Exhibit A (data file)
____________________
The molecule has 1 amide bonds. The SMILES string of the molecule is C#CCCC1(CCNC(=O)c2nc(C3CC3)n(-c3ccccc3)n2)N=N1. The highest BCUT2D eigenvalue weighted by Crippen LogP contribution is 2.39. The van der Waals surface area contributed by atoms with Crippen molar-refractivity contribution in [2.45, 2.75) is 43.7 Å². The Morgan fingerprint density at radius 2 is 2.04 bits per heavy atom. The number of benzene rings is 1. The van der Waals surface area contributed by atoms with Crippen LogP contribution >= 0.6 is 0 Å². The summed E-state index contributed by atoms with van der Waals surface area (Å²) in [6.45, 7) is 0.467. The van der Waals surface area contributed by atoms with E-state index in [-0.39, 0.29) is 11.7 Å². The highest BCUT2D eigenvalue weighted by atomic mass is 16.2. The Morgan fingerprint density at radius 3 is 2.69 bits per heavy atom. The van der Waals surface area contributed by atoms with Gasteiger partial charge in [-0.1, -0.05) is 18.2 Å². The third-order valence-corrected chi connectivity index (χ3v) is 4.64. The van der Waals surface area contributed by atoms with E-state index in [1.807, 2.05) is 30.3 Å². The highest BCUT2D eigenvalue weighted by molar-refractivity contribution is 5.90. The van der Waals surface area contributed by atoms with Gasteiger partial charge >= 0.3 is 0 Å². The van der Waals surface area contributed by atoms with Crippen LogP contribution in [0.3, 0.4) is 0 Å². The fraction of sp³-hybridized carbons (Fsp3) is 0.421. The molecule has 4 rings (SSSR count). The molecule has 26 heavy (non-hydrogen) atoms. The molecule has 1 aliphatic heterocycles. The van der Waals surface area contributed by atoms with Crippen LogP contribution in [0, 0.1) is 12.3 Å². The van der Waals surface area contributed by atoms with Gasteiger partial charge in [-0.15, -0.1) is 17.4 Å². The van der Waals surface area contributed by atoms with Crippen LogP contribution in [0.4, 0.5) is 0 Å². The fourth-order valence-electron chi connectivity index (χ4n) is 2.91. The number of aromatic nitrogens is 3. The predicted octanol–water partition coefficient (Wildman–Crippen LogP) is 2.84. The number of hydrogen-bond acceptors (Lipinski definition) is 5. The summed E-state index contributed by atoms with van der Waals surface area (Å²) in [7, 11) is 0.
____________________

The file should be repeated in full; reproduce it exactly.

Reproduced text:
The molecule has 1 amide bonds. The SMILES string of the molecule is C#CCCC1(CCNC(=O)c2nc(C3CC3)n(-c3ccccc3)n2)N=N1. The highest BCUT2D eigenvalue weighted by Crippen LogP contribution is 2.39. The van der Waals surface area contributed by atoms with Crippen molar-refractivity contribution in [2.45, 2.75) is 43.7 Å². The Morgan fingerprint density at radius 2 is 2.04 bits per heavy atom. The number of benzene rings is 1. The van der Waals surface area contributed by atoms with Crippen LogP contribution >= 0.6 is 0 Å². The summed E-state index contributed by atoms with van der Waals surface area (Å²) in [6.45, 7) is 0.467. The van der Waals surface area contributed by atoms with E-state index in [-0.39, 0.29) is 11.7 Å². The highest BCUT2D eigenvalue weighted by atomic mass is 16.2. The Morgan fingerprint density at radius 3 is 2.69 bits per heavy atom. The van der Waals surface area contributed by atoms with Gasteiger partial charge in [-0.1, -0.05) is 18.2 Å². The third-order valence-corrected chi connectivity index (χ3v) is 4.64. The van der Waals surface area contributed by atoms with E-state index in [1.807, 2.05) is 30.3 Å². The highest BCUT2D eigenvalue weighted by molar-refractivity contribution is 5.90. The van der Waals surface area contributed by atoms with Gasteiger partial charge >= 0.3 is 0 Å². The van der Waals surface area contributed by atoms with Crippen LogP contribution in [0.3, 0.4) is 0 Å². The fraction of sp³-hybridized carbons (Fsp3) is 0.421. The molecule has 4 rings (SSSR count). The molecule has 26 heavy (non-hydrogen) atoms. The molecule has 1 aliphatic heterocycles. The van der Waals surface area contributed by atoms with Crippen LogP contribution in [0, 0.1) is 12.3 Å². The van der Waals surface area contributed by atoms with Gasteiger partial charge in [-0.15, -0.1) is 17.4 Å². The van der Waals surface area contributed by atoms with Crippen LogP contribution in [0.4, 0.5) is 0 Å². The fourth-order valence-electron chi connectivity index (χ4n) is 2.91. The number of aromatic nitrogens is 3. The predicted octanol–water partition coefficient (Wildman–Crippen LogP) is 2.84. The number of hydrogen-bond acceptors (Lipinski definition) is 5. The summed E-state index contributed by atoms with van der Waals surface area (Å²) in [7, 11) is 0.